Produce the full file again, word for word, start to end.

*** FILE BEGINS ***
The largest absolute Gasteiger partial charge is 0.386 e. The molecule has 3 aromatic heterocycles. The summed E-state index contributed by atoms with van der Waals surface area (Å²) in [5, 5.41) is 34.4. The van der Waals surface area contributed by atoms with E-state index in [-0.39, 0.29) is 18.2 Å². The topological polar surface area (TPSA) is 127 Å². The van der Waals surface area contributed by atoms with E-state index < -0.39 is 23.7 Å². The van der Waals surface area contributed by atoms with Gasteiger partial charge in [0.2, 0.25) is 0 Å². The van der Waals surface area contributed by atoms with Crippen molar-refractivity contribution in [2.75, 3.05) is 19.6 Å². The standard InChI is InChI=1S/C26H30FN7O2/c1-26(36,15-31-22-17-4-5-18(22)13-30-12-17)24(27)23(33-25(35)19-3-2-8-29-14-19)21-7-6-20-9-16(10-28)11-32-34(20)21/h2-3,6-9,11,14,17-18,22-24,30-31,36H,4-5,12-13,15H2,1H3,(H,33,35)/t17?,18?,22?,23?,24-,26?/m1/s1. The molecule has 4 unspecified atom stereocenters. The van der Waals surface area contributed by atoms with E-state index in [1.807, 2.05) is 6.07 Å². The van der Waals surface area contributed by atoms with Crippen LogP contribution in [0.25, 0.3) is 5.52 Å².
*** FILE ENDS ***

The largest absolute Gasteiger partial charge is 0.386 e. The molecule has 3 aromatic heterocycles. The summed E-state index contributed by atoms with van der Waals surface area (Å²) in [5, 5.41) is 34.4. The van der Waals surface area contributed by atoms with E-state index in [-0.39, 0.29) is 18.2 Å². The topological polar surface area (TPSA) is 127 Å². The van der Waals surface area contributed by atoms with E-state index < -0.39 is 23.7 Å². The van der Waals surface area contributed by atoms with Gasteiger partial charge in [0.2, 0.25) is 0 Å². The van der Waals surface area contributed by atoms with Crippen molar-refractivity contribution in [2.75, 3.05) is 19.6 Å². The standard InChI is InChI=1S/C26H30FN7O2/c1-26(36,15-31-22-17-4-5-18(22)13-30-12-17)24(27)23(33-25(35)19-3-2-8-29-14-19)21-7-6-20-9-16(10-28)11-32-34(20)21/h2-3,6-9,11,14,17-18,22-24,30-31,36H,4-5,12-13,15H2,1H3,(H,33,35)/t17?,18?,22?,23?,24-,26?/m1/s1. The molecule has 4 unspecified atom stereocenters. The van der Waals surface area contributed by atoms with E-state index in [1.807, 2.05) is 6.07 Å². The van der Waals surface area contributed by atoms with Crippen LogP contribution in [0.25, 0.3) is 5.52 Å².